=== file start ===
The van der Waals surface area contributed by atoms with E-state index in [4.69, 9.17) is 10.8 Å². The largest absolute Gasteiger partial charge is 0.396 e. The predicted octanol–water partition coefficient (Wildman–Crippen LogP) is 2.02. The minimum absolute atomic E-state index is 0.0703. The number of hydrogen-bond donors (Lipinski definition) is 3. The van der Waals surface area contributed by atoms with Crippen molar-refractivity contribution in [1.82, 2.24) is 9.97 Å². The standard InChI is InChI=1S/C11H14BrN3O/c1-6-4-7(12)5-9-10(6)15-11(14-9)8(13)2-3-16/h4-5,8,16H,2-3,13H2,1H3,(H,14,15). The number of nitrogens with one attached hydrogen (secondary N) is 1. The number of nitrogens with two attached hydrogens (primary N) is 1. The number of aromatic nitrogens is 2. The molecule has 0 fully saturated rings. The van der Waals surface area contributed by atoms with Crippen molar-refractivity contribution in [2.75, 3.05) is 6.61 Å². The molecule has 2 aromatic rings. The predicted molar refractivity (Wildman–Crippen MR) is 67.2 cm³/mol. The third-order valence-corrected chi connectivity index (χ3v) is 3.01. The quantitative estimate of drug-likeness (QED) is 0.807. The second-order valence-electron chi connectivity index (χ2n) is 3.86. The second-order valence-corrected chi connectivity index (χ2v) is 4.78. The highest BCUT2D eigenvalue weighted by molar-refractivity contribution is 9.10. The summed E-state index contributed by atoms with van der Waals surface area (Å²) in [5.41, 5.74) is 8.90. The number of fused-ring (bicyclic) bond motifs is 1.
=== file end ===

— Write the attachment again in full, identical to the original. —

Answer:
The van der Waals surface area contributed by atoms with E-state index in [4.69, 9.17) is 10.8 Å². The largest absolute Gasteiger partial charge is 0.396 e. The predicted octanol–water partition coefficient (Wildman–Crippen LogP) is 2.02. The minimum absolute atomic E-state index is 0.0703. The number of hydrogen-bond donors (Lipinski definition) is 3. The van der Waals surface area contributed by atoms with Crippen molar-refractivity contribution in [1.82, 2.24) is 9.97 Å². The standard InChI is InChI=1S/C11H14BrN3O/c1-6-4-7(12)5-9-10(6)15-11(14-9)8(13)2-3-16/h4-5,8,16H,2-3,13H2,1H3,(H,14,15). The number of nitrogens with one attached hydrogen (secondary N) is 1. The number of nitrogens with two attached hydrogens (primary N) is 1. The number of aromatic nitrogens is 2. The molecule has 0 fully saturated rings. The van der Waals surface area contributed by atoms with Crippen molar-refractivity contribution in [2.75, 3.05) is 6.61 Å². The molecule has 2 aromatic rings. The predicted molar refractivity (Wildman–Crippen MR) is 67.2 cm³/mol. The third-order valence-corrected chi connectivity index (χ3v) is 3.01. The quantitative estimate of drug-likeness (QED) is 0.807. The second-order valence-electron chi connectivity index (χ2n) is 3.86. The second-order valence-corrected chi connectivity index (χ2v) is 4.78. The highest BCUT2D eigenvalue weighted by molar-refractivity contribution is 9.10. The summed E-state index contributed by atoms with van der Waals surface area (Å²) in [5.41, 5.74) is 8.90. The number of fused-ring (bicyclic) bond motifs is 1.